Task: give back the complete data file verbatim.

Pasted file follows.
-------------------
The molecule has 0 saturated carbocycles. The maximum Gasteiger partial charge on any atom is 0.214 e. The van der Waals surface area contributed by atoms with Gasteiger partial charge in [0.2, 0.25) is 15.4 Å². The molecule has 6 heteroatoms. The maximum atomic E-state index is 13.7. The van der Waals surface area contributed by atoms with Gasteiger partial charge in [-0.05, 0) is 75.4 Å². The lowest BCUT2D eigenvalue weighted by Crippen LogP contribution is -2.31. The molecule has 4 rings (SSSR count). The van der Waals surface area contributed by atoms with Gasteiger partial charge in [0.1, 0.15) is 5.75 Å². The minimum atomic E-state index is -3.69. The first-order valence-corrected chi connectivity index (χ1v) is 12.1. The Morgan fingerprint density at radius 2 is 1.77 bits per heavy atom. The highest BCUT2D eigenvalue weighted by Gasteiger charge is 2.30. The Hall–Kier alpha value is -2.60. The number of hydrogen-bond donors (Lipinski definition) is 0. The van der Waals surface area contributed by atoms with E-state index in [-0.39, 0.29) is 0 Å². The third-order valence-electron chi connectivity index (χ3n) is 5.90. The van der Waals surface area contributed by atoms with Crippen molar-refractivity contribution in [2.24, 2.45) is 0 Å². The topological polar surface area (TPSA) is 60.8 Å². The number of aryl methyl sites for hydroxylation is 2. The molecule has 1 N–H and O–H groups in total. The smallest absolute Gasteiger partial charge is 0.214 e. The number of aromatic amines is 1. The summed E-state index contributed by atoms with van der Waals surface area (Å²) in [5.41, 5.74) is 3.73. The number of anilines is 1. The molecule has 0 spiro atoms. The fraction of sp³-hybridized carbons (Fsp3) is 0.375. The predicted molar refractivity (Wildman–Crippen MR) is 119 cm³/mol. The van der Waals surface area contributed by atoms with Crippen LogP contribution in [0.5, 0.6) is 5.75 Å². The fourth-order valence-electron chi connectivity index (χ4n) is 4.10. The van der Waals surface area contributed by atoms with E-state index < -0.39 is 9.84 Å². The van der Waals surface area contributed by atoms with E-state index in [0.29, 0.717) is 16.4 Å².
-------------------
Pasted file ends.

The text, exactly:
The molecule has 0 saturated carbocycles. The maximum Gasteiger partial charge on any atom is 0.214 e. The van der Waals surface area contributed by atoms with Gasteiger partial charge in [0.2, 0.25) is 15.4 Å². The molecule has 6 heteroatoms. The maximum atomic E-state index is 13.7. The van der Waals surface area contributed by atoms with Gasteiger partial charge in [-0.05, 0) is 75.4 Å². The lowest BCUT2D eigenvalue weighted by Crippen LogP contribution is -2.31. The molecule has 4 rings (SSSR count). The van der Waals surface area contributed by atoms with Gasteiger partial charge in [0.1, 0.15) is 5.75 Å². The minimum atomic E-state index is -3.69. The first-order valence-corrected chi connectivity index (χ1v) is 12.1. The Morgan fingerprint density at radius 2 is 1.77 bits per heavy atom. The highest BCUT2D eigenvalue weighted by Gasteiger charge is 2.30. The Hall–Kier alpha value is -2.60. The number of hydrogen-bond donors (Lipinski definition) is 0. The van der Waals surface area contributed by atoms with E-state index in [-0.39, 0.29) is 0 Å². The third-order valence-electron chi connectivity index (χ3n) is 5.90. The van der Waals surface area contributed by atoms with Crippen molar-refractivity contribution in [2.24, 2.45) is 0 Å². The topological polar surface area (TPSA) is 60.8 Å². The number of aryl methyl sites for hydroxylation is 2. The molecule has 1 N–H and O–H groups in total. The smallest absolute Gasteiger partial charge is 0.214 e. The number of aromatic amines is 1. The summed E-state index contributed by atoms with van der Waals surface area (Å²) in [5.41, 5.74) is 3.73. The number of anilines is 1. The molecule has 0 spiro atoms. The fraction of sp³-hybridized carbons (Fsp3) is 0.375. The predicted molar refractivity (Wildman–Crippen MR) is 119 cm³/mol. The van der Waals surface area contributed by atoms with Crippen LogP contribution in [0.5, 0.6) is 5.75 Å². The fourth-order valence-electron chi connectivity index (χ4n) is 4.10. The van der Waals surface area contributed by atoms with E-state index < -0.39 is 9.84 Å². The van der Waals surface area contributed by atoms with E-state index in [0.29, 0.717) is 16.4 Å².